Thus, it’s really a war or battle between theism vs. atheism. Whose side should LDS be on? Acknowledging God as the Supreme Creator of all intelligent life. Acknowledgment means that without God’s intelligent plan, no life would have ever arose here.

  8. Rob,
    An argument between atheism and theism? Not really. While some scientists do argue in favor of atheism or theism, science can’t acknowledge something for which there is little or no empirical evidence.

  9. Stephen C. @ January 19, 2022 at 2:26 pm

    “If in the next century or so we do find that microbiotic life is plentiful in the universe that would be evidence that abiogenesis is easier than it seems.”

    Depending on what this microbiotic life looks like that may just be evidence that God seeds life far and wide.

  10. Nice post, Stephen–well written.

    I’m no scientist–but it seems to me (according to my limited understanding) that evolutionary theory has become much less random over the last while than it used be. It seems like the cosmic constants and other forces–in the domain of physics–play a major role in shaping and channeling evolutionary pathways–and I’m of the opinion that we may yet discover even more “constraints” that will account for the development of something so complex as the cell.

    The human body is an unbelievably complex multicellular organism that has left enough breadcrumbs along its evolutionary pathway for us to get a sense of its development over time and how both cosmic and local channeling forces have influenced said development. My sense is the same could very well be true of the cell–that is, we may yet discover its breadcrumbs though at present they’re too small to detect.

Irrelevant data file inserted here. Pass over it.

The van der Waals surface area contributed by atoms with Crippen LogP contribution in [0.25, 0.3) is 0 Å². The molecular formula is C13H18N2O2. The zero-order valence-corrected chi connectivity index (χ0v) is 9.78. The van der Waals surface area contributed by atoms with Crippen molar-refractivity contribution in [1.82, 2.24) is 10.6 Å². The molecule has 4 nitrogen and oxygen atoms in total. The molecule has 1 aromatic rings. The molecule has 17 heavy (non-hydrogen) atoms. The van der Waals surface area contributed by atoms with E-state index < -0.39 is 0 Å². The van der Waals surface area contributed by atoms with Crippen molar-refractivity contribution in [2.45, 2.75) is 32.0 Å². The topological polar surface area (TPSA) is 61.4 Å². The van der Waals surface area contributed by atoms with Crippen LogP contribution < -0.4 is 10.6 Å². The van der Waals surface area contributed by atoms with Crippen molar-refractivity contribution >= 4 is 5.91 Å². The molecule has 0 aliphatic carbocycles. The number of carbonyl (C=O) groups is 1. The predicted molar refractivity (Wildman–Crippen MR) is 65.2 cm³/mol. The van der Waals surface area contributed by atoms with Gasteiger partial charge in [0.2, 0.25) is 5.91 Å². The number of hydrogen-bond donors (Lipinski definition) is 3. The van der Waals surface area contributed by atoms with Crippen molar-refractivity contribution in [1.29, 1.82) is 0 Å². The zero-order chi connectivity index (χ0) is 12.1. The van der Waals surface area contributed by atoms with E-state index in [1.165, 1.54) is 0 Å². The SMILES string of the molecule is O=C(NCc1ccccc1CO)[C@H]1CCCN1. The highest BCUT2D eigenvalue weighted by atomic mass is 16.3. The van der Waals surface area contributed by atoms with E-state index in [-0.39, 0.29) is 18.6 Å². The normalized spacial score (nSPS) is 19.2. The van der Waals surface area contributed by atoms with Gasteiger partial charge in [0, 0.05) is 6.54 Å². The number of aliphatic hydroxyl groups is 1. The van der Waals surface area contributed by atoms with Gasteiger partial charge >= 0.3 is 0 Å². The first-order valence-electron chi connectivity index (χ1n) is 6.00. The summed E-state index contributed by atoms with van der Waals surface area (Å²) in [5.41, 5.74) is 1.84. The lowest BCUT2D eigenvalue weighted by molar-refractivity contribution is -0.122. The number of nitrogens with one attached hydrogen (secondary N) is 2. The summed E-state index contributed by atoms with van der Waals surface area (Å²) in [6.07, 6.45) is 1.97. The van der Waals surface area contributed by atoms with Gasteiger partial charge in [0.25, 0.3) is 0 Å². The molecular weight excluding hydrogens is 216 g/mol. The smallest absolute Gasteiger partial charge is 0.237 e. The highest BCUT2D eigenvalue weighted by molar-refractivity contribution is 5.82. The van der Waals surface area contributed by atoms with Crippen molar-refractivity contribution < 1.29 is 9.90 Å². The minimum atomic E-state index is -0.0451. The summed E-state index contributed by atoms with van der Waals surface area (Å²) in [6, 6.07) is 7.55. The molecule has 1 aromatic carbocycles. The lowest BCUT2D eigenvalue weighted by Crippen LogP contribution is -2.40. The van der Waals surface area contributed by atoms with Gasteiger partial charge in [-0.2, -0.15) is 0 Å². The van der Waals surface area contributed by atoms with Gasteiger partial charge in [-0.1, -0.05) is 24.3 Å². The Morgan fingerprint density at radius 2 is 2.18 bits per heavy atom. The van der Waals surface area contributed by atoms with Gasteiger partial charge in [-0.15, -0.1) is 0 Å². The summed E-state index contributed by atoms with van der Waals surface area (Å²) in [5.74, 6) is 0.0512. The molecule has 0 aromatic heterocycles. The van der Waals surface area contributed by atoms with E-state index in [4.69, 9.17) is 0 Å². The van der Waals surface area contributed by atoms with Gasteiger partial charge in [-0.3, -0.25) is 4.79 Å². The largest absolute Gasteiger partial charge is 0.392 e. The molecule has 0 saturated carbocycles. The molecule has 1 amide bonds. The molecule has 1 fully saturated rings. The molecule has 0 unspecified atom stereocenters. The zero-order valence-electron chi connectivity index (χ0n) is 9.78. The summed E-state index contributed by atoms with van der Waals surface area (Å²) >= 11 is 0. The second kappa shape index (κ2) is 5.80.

That said, at this point (in my uneducated ruminations on the subject) I’m content–for now–to assume that the development of the cell was half the battle for evolution–with the development of complex multicellular organisms being the second half.


    Latter-day Saints don’t seem to have too much difficulty accepting the broad expanse of space. But even so, we might ask ourselves, for the sake of argument, why God would design a universe that seems–on its face–to be rather wasteful in terms of space and material. Well, of course, most of the Lord’s modus operandi is a mystery to us. But that’s not to say that it’s impossible to learn anything about his MO by observing his Creation. I believe that great purpose and meaning can be discovered — about God and his way of doing things — when we allow the truths of science to inform our religious sensibilities.

    And that brings me to the point I want to make: I think the same argument can be made for the seemingly wasteful use of *time* as well as space and material in the Lord’s creations. How might our study of the known universe, including life on earth, and the immense amount of time required to bring about its development inform our understanding of the Lord’s character and kingdom?

  11. Old man,
    There actually is a plethora amount of empirical evidence for intelligent design. The very workings of every biologic organism on the planet is a system and organized material of extreme intelligent design. Wjen we observecany of these organisms we conclude that it’s intelligent design is the product of the intelligent design that preceded it. Science has every right to conclude that things that are composed of intelligent designs are made from intelligent designs/plans preceding it. Science even goes so far to theorize that life on this planet may have come from another place in the universe that got transplanted here somehow. They absolutely will refuse to believe that came by an intelligent person because it would infer God. They can’t do that, they are atheists!

  12. One nit to pick — I see some people talking about “guided evolution” — usually this is what we mean we say that “God used evolution to create man and the current varieties of plant and animal life, and, of course, I see people using the term “intelligent design”. I have not found any real consensus on whether the two terms are the same or different, but I find that it is easier for me to understand how I view the issue by drawing a clear distinction between intelligent design and guided evolution (even if evidence of said guidance is not present in the fossil record).